“And you know that the landlord’s not going to give me much longer. So what am I going to do, get evicted out of this crappy place because I can’t talk to the pretty girl down the street? I’m a pushover, I really am, she asks me for hundreds of dollars as a quick loan, she’ll get it right back to me, aren’t I a dear. And then nothing! Not for ages. Not a word to me, barely an acknowledgement. Maybe she’s embarrassed. No, that’s silly, because she smiles at me every time she sees me.” Murray stood up, pushing the chair back, where it hit his pile of cleanish laundry. “She knows exactly what she’s doing, the minx! Oh for heaven’s sake. This is ridiculous.”

His father probably agreed, but did not say so.

“Come on, Papa, just tell me. What if I tell the landlord that she owes the money? No, he would never buy that, not for a minute. It’s my responsibility. That’s what you always told me, you do what you gotta do, right? This is what I gotta do. I have to march right in there and say— well, something. What?”

Murray’s father offered no helpful words here either.

“This is the least helpful conversation I think I’ve ever had. I’m trying to talk myself into solving my own problems, for all the good you’re doing me. This is useless. You’re not telling me anything, I’m going to have to figure it out for myself just like I did my whole life, same as always. I mean, I didn’t exactly expect you to be there for me. You’re not here, you know, and you never were there for me at all anyway. Even when you were alive, nothing. Why should I expect any different from you now?”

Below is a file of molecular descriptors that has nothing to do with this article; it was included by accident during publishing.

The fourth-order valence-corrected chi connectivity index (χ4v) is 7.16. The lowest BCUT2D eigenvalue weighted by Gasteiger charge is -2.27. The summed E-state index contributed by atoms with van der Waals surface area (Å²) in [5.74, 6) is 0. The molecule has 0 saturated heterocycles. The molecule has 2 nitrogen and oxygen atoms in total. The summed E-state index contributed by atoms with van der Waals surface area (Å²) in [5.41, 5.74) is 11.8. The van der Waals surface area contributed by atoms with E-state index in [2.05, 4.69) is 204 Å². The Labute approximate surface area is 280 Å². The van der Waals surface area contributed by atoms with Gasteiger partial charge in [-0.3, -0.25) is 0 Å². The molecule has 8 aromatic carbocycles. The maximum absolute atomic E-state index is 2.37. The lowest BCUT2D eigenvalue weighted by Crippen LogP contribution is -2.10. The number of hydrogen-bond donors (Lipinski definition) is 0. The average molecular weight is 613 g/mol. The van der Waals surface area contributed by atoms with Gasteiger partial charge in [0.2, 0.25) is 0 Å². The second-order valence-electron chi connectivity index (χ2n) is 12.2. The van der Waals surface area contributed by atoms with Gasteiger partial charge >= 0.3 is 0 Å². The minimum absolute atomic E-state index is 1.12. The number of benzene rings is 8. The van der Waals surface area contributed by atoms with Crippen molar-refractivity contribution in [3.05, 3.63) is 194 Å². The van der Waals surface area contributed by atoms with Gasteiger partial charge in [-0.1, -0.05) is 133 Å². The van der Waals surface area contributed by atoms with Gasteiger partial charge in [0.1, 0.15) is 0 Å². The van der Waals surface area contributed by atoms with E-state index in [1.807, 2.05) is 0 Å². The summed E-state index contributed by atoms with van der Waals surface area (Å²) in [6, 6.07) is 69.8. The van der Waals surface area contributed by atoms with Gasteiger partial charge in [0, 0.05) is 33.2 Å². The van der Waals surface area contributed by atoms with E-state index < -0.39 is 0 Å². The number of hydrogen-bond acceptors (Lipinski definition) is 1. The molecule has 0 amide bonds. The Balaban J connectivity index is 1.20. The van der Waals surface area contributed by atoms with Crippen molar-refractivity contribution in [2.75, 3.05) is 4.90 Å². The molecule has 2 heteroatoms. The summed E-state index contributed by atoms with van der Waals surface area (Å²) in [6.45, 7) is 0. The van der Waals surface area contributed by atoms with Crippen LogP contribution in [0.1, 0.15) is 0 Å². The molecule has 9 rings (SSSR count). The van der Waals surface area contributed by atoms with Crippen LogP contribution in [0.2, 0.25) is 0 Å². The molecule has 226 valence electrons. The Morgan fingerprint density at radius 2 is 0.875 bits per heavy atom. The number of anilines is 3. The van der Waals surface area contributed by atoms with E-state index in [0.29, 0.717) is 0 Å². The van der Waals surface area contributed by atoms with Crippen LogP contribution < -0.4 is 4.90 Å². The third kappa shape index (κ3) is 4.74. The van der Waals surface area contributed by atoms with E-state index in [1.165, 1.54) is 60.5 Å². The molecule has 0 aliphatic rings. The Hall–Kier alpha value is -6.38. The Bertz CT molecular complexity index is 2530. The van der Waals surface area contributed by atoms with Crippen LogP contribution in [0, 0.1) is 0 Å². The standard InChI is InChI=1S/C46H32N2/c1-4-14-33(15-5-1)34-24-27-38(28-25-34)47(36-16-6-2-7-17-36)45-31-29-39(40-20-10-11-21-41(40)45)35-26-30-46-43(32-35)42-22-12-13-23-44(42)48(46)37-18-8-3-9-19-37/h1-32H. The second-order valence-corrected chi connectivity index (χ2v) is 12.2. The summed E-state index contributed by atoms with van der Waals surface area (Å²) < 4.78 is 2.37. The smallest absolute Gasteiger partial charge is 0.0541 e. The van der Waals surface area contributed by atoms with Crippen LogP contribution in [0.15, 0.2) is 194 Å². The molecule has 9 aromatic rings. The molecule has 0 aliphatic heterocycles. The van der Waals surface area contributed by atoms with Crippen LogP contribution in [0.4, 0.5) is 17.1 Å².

His father did not answer.

She Paints

She paints people. It is a hard job, because people are so full of light and shadow and color that they cannot fit fully on one canvas. Today she is painting the man who stands behind the counter at the bodega on the corner. She sets herself up on the sidewalk. The easel leans just so, the canvas propped against it, her spurt-stained palette and rags and brushes in a jar all crowded by her feet. She does not sit, because when you paint as much of a person as you can fit on a canvas, you cannot be comfortable. Besides, when she looks so closely at somebody else that she can see the color of the pulse beating in their throat, she tends to forget to feel her own feet.